Most language processing takes places in the left hemisphere of the brain. When we read, carry on a conversation, or listen to speech, most of the action — for right-handers — takes place on the left side of the brain. (For left-handers, the situation is more complex; it’s not simply a mirror image of a right-handed brain. For this reason, most studies involving any sort of brain scan routinely exclude left-handers.)
But there are a few occasions when the right hemisphere gets involved: when we create a narrative, for example, or when we make inferences. Some types of figurative language, such as metaphor and irony, also involve the right hemisphere. But research on perception of metaphor and irony has had difficulty identifying differences in how the two processes work.
Arguably, there isn’t much difference between an ironic statement and a metaphor. Irony involves saying the opposite of what we mean (“George W. Bush is so smart!”), and metaphor involves using language that is not literally true (when we say “Donald Rumsfeld is a lightning rod for criticism” we don’t mean that we place him on top of tall, exposed buildings during thunderstorms).
Some theorists make a distinction between “conventional metaphor” and “novel metaphor.” Conventional metaphors are metaphors that are so common that they often aren’t even perceived as metaphors (“his argument was rock-solid”), and several studies have found that we process conventional metaphors just as quickly as literal statements. But is there really no difference in processing these common metaphors and literal statements? What about common ironic statements? Zohar Eviatar and Marcel Adam Just paid volunteers to submit to an fMRI scan while they read literal, metaphoric, or ironic statements.
In each case, a context was displayed (“Johnny went on a hike with his brother. Suddenly he saw a huge snake next to his foot”). Then the screen went bank for a few seconds. Then the test statement was made (in this case, literal: “He said, ‘I am so scared’”). After another break of a few seconds, the volunteers were asked a quick yes-or-no question to ensure they were paying attention (“was Johnny scared?”).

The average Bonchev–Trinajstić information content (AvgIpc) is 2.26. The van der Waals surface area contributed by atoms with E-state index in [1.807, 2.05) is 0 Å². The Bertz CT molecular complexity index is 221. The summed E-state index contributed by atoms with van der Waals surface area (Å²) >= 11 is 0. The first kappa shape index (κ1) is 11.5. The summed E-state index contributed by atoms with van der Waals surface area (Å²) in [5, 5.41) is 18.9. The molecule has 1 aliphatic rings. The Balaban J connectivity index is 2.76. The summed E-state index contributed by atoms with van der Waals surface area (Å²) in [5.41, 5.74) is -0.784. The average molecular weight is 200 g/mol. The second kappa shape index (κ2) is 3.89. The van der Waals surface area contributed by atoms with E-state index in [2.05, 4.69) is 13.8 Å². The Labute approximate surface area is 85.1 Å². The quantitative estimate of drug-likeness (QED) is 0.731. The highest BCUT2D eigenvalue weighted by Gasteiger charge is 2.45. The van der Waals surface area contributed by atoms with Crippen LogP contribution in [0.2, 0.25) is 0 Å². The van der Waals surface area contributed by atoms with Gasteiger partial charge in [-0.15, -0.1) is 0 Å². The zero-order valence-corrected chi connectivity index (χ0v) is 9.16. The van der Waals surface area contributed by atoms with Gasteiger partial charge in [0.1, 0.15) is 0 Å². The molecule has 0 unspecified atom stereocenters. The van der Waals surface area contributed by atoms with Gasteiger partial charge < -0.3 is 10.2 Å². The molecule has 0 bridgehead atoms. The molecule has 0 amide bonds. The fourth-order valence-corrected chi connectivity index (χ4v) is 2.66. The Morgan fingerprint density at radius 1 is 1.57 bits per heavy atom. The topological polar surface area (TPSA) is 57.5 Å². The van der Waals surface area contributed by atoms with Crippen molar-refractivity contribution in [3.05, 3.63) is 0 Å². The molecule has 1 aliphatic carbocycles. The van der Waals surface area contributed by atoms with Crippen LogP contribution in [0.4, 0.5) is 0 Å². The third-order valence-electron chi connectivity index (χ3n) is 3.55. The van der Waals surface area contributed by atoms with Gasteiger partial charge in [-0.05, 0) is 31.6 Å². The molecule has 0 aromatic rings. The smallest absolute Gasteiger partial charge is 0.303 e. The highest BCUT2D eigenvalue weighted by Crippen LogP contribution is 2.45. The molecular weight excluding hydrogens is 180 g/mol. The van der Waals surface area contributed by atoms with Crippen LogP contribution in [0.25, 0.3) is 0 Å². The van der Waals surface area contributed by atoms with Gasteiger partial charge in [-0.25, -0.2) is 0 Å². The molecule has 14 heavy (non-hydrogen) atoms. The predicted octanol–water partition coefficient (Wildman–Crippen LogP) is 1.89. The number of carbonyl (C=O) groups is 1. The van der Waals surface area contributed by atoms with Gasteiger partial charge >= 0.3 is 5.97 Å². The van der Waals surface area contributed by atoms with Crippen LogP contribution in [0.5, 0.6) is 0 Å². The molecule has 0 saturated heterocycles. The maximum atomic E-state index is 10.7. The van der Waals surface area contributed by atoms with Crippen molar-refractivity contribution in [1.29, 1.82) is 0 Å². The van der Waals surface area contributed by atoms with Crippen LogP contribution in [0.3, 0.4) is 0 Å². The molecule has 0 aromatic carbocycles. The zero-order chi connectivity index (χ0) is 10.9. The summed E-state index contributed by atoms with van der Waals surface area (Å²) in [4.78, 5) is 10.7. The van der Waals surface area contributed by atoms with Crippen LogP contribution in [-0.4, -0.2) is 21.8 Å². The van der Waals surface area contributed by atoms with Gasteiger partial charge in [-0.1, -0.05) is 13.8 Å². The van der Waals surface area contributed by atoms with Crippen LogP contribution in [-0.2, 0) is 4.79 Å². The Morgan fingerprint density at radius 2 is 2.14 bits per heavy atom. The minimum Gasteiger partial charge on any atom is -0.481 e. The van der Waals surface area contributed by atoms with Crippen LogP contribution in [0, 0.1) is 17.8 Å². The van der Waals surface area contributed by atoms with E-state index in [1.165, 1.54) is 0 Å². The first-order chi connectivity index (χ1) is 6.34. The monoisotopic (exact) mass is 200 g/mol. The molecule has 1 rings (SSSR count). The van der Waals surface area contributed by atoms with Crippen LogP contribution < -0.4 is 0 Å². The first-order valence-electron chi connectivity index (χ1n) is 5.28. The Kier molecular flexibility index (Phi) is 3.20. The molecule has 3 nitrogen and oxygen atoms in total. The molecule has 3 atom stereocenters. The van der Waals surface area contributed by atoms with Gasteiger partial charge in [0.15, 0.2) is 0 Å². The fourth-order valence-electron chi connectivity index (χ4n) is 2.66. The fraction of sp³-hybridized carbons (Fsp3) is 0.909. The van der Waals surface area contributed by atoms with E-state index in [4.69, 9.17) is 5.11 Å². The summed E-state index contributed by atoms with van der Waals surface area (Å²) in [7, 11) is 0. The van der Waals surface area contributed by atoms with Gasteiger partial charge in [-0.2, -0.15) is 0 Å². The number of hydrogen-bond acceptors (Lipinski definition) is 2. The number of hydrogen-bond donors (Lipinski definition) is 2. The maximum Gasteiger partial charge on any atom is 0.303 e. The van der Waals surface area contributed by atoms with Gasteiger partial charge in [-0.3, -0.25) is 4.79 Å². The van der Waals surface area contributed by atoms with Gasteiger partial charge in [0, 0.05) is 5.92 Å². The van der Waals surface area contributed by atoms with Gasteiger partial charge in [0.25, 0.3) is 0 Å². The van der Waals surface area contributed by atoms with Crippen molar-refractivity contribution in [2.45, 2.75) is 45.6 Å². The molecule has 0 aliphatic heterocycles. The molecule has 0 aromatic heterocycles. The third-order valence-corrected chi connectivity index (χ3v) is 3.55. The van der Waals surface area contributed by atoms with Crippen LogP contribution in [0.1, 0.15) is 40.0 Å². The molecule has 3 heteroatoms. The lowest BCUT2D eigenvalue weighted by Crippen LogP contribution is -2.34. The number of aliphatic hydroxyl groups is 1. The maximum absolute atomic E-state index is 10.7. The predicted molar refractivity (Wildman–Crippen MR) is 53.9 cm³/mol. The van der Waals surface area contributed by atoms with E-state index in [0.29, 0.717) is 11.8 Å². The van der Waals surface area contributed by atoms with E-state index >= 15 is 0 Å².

Here’s an example of a metaphor from the test:
In the morning John came to work early. He started to work right away at a fast pace.
His boss said, “John is a hurricane.”
And here’s an irony example:
George went to Betty’s birthday party. Only two people came.
He said, “It is really crowded here.”
Clearly the point of the study was not to examine our understanding of fine literature — these are the sorts of ironic and metaphoric statements we make every day.
So is there a difference in brain activity while processing irony, metaphor, and literal language? Take a look at this image:
All the images show where brain activity (measured by blood flow) is significantly higher on average while reading the key statement (literal, ironic, or metaphoric) than during rest. The top row shows the left hemisphere, where as you can see, much more is going on compared to right hemisphere. This, for the most part, represents the basic language-processing functions which have been observed by many researchers.
While it may appear that there are fewer differences in left-hemisphere activity compared to the right (in the bottom row), the researchers actually identified four regions in the left hemisphere which had significant differences in activity when different types of statements were being read. They also found two areas in the right hemisphere with similar activity differences.
Not only were these common metaphors and ironic statements processed differently from ordinary language, they were processed differently from each other. So, it seems, our semantic distinction between irony and metaphor actually corresponds to real differences in how the brain processes those statements.
I can already see the objection coming from my seventh-grad English teacher: What about similes? Actually, most psychologists don’t distinguish between similes (comparisons using “like” or “as”) and metaphors (direct, equivalence comparisons). Both were employed in this study.
Eviatar, Z., & Just., M.A. (2006). Brain correlates of discourse processing: An fMRI investigation of irony and conventional metaphor comprehension. Neurpsychologia, 44, 2348-2359.